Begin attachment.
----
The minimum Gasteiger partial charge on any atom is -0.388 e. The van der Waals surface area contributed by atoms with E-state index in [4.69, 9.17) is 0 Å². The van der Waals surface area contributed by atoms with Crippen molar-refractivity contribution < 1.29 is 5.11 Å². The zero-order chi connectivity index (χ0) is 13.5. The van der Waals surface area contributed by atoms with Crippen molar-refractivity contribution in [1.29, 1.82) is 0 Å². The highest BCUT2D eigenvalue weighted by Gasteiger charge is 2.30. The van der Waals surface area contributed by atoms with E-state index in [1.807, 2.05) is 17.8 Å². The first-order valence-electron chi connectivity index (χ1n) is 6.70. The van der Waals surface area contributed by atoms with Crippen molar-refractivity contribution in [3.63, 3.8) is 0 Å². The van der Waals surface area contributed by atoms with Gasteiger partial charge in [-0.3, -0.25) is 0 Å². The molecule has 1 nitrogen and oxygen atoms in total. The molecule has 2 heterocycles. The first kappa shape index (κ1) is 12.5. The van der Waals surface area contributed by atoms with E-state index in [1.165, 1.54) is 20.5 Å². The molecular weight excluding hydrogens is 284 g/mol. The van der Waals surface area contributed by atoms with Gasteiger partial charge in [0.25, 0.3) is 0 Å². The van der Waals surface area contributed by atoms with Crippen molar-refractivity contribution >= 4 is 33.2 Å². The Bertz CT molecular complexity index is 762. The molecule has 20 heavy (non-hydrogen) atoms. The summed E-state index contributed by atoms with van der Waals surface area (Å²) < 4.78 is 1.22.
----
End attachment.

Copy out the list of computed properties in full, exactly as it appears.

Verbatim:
The minimum Gasteiger partial charge on any atom is -0.388 e. The van der Waals surface area contributed by atoms with E-state index in [4.69, 9.17) is 0 Å². The van der Waals surface area contributed by atoms with Crippen molar-refractivity contribution < 1.29 is 5.11 Å². The zero-order chi connectivity index (χ0) is 13.5. The van der Waals surface area contributed by atoms with Crippen molar-refractivity contribution in [1.29, 1.82) is 0 Å². The highest BCUT2D eigenvalue weighted by Gasteiger charge is 2.30. The van der Waals surface area contributed by atoms with E-state index in [1.807, 2.05) is 17.8 Å². The first-order valence-electron chi connectivity index (χ1n) is 6.70. The van der Waals surface area contributed by atoms with Crippen molar-refractivity contribution in [3.63, 3.8) is 0 Å². The van der Waals surface area contributed by atoms with Gasteiger partial charge in [-0.3, -0.25) is 0 Å². The molecule has 1 nitrogen and oxygen atoms in total. The molecule has 2 heterocycles. The first kappa shape index (κ1) is 12.5. The van der Waals surface area contributed by atoms with E-state index in [1.165, 1.54) is 20.5 Å². The molecular weight excluding hydrogens is 284 g/mol. The van der Waals surface area contributed by atoms with Gasteiger partial charge in [0.25, 0.3) is 0 Å². The van der Waals surface area contributed by atoms with Crippen molar-refractivity contribution >= 4 is 33.2 Å². The Bertz CT molecular complexity index is 762. The molecule has 20 heavy (non-hydrogen) atoms. The summed E-state index contributed by atoms with van der Waals surface area (Å²) < 4.78 is 1.22.